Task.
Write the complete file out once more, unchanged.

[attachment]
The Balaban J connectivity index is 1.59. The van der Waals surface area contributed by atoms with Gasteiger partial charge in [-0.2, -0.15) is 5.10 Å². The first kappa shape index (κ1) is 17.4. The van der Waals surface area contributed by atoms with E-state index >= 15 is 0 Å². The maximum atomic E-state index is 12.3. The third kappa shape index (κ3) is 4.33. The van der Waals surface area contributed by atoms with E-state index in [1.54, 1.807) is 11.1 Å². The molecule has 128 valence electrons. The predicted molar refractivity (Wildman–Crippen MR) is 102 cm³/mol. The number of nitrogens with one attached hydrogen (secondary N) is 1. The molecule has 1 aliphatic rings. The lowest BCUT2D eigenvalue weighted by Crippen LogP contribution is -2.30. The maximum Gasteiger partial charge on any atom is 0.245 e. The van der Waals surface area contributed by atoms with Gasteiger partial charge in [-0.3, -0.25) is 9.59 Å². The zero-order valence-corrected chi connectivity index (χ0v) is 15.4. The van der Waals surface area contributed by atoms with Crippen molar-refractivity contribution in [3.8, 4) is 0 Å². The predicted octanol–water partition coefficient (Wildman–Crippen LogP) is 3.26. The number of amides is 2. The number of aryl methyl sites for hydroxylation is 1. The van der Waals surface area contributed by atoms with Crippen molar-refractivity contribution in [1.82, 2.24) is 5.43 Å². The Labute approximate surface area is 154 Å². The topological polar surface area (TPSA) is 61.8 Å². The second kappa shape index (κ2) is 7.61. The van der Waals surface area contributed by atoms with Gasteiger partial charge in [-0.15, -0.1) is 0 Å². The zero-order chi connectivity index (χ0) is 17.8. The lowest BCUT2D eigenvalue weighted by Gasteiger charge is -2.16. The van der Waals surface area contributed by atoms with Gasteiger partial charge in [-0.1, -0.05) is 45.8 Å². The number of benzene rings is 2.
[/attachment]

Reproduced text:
The Balaban J connectivity index is 1.59. The van der Waals surface area contributed by atoms with Gasteiger partial charge in [-0.2, -0.15) is 5.10 Å². The first kappa shape index (κ1) is 17.4. The van der Waals surface area contributed by atoms with E-state index >= 15 is 0 Å². The maximum atomic E-state index is 12.3. The third kappa shape index (κ3) is 4.33. The van der Waals surface area contributed by atoms with E-state index in [1.54, 1.807) is 11.1 Å². The molecule has 128 valence electrons. The predicted molar refractivity (Wildman–Crippen MR) is 102 cm³/mol. The number of nitrogens with one attached hydrogen (secondary N) is 1. The molecule has 1 aliphatic rings. The lowest BCUT2D eigenvalue weighted by Crippen LogP contribution is -2.30. The maximum Gasteiger partial charge on any atom is 0.245 e. The van der Waals surface area contributed by atoms with Gasteiger partial charge in [-0.3, -0.25) is 9.59 Å². The zero-order valence-corrected chi connectivity index (χ0v) is 15.4. The van der Waals surface area contributed by atoms with Crippen molar-refractivity contribution in [3.8, 4) is 0 Å². The predicted octanol–water partition coefficient (Wildman–Crippen LogP) is 3.26. The number of amides is 2. The number of aryl methyl sites for hydroxylation is 1. The van der Waals surface area contributed by atoms with Crippen molar-refractivity contribution in [1.82, 2.24) is 5.43 Å². The Labute approximate surface area is 154 Å². The topological polar surface area (TPSA) is 61.8 Å². The second kappa shape index (κ2) is 7.61. The van der Waals surface area contributed by atoms with Gasteiger partial charge in [-0.15, -0.1) is 0 Å². The zero-order chi connectivity index (χ0) is 17.8. The lowest BCUT2D eigenvalue weighted by Gasteiger charge is -2.16. The van der Waals surface area contributed by atoms with Gasteiger partial charge in [-0.1, -0.05) is 45.8 Å². The number of benzene rings is 2.